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Discussion Starter · #1 ·
I wonder if it is really necessary to protect your fork with Lizard Skin booties?
I used them with my SID in the past 6 years and I have to admit that my SID are in good conditions, but I cannot necessarily attribute it to the booties. I have a new Fox fork (Float 120 RL) and I wonder what to do.
Has anybody use Fox fork (or any other brand for that matter) for extensive period (years) in dry and muddy conditions without booties and managed to keep the fork in good shape?

Tnx!
 

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I have used forks extnesively with and without...

Lizard Skins. In my experience about the only thing that they really offer as far as fork longevity goes is they do protect the stanchions from rock dings and such. They do offer a bit of added protection in muddy conditions. But once you get dirt, mud, etc. under them, they need to cleaned. For that matter regular cleaning of the lizard shins and the stanchions is needed under any conditions, as they can trap dirt and crud under them. I have a 5 year old Marzocchi Z4 that all I have done to is normal maintenance and a bushing replacement. It has never had a set of fork boots of any kind on it. My Wife had a Manitou SX that is 4 years old that has been completely rebuilt internally twice in that time due to wear. The Manitou has always had fork boots on it. I think that the longevity of a fork has WAY more to do with regular maintenance and the quality of the fork and seals than anything else. Just my 2 censts.

Good Dirt
 

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i'm inclined to think that forks with lizard skins on them tend to wear faster due to keeping the dirt closer to the stanchions and alot of people don't pull them off regularly thinking that they don't need to clean under them
DMR
 

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i know alot of people who use them for motocross. they only use them on the right side up forks though not inverted. i have heard alot of good things about them, but imo......they are just an accessory.
 

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SaddleAss said:
I wonder if it is really necessary to protect your fork with Lizard Skin booties?
I used them with my SID in the past 6 years and I have to admit that my SID are in good conditions, but I cannot necessarily attribute it to the booties. I have a new Fox fork (Float 120 RL) and I wonder what to do.
Has anybody use Fox fork (or any other brand for that matter) for extensive period (years) in dry and muddy conditions without booties and managed to keep the fork in good shape?

Tnx!
I use 'em on my 'Zocci... when it's on the roof rack. Keeps bugs off the parts nicely. Take 'em off at the trail head though.

JmZ
 

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SaddleAss said:
I wonder if it is really necessary to protect your fork with Lizard Skin booties?
I used them with my SID in the past 6 years and I have to admit that my SID are in good conditions, but I cannot necessarily attribute it to the booties. I have a new Fox fork (Float 120 RL) and I wonder what to do.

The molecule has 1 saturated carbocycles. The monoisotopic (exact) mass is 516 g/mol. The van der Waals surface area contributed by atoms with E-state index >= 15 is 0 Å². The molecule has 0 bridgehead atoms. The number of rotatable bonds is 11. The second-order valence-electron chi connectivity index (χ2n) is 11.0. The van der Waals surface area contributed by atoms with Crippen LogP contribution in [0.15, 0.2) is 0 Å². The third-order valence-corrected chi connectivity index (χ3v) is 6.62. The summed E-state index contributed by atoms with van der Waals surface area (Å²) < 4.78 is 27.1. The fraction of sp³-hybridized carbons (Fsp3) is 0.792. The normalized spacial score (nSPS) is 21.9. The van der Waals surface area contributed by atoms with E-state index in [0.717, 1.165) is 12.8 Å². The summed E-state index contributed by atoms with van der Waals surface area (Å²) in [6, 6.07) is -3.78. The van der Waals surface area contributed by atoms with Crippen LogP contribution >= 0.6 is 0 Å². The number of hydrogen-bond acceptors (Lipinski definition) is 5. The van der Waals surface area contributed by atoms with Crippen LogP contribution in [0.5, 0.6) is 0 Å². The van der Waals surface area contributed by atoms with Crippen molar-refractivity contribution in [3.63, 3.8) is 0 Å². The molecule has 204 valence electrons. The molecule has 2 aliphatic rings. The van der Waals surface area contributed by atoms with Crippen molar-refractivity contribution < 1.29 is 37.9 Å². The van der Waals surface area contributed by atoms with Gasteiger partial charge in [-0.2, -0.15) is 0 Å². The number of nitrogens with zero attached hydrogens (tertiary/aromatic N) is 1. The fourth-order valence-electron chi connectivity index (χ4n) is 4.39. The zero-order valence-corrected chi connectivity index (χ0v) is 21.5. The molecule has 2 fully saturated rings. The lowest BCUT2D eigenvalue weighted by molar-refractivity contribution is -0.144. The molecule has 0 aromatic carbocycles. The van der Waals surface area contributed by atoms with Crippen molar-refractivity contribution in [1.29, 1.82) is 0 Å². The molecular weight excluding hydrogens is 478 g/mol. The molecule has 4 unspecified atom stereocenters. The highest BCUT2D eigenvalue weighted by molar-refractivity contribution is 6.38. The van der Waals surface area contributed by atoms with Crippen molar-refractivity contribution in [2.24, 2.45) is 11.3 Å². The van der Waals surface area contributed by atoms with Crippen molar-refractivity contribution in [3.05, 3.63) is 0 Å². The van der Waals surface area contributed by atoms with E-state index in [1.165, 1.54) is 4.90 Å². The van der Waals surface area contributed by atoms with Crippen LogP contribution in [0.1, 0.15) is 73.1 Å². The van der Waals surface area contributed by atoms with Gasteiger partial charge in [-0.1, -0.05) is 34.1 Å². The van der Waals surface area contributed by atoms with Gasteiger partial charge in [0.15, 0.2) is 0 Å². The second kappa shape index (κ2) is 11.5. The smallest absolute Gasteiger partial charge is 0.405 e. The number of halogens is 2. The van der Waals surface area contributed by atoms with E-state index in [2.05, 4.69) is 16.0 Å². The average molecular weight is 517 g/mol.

Has anybody use Fox fork (or any other brand for that matter) for extensive period (years) in dry and muddy conditions without booties and managed to keep the fork in good shape?

Tnx!
The Lizard Skins fork wrap stuff (I don't think they deserve the name of 'boots') is worthless for keeping dirt out of a forks internals, but they do help keep rocks from damaging the upper tubes.

A true convoluted rubber boot, sealed at both ends, and designed without vent holes will lengthen the service life of suspension components. For some reason this is considered unfashionable in the MTB world.

I've run several Marzocchi forks without boots for the past eight years, and the results are always the same. Small amounts of fine dirt always make it past the wipers and lodge in between the lips of the main seals. Eventually, enough dirt caught there causes leaks and the fork requires disassembly and cleaning. This is in addition to regular oil changes.

If boots aren't an option, the next best thing is frequent cleaning and lubrication of the exposed upper tubes. When I say frequent, I mean at least before and after every ride -- sometimes during longer rides. That, along with a compete disassembly/cleaning/oil change every six months, will keep your fork working like new.
 

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Discussion Starter · #7 ·
thanks

Thank you all for the info, it's nice to learn from other people's experience.
I think I'll skip the lizard skins and just keep the fork clean and maintained, like I always do :)
 

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SaddleAss said:
Thank you all for the info, it's nice to learn from other people's experience.
I think I'll skip the lizard skins and just keep the fork clean and maintained, like I always do :)
My experience with LS is that they will help to protect the fork from dirt and grime, but only if you regularly remove them so that dirt doesn't build up under them. I always use them on all my forks.

I'm surprised that you're considering not using them after your good experience with the SID. There's a reason the SID is still in great shape.
 

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Discussion Starter · #9 ·
Blue Shorts said:
My experience with LS is that they will help to protect the fork from dirt and grime, but only if you regularly remove them so that dirt doesn't build up under them. I always use them on all my forks.

I'm surprised that you're considering not using them after your good experience with the SID. There's a reason the SID is still in great shape.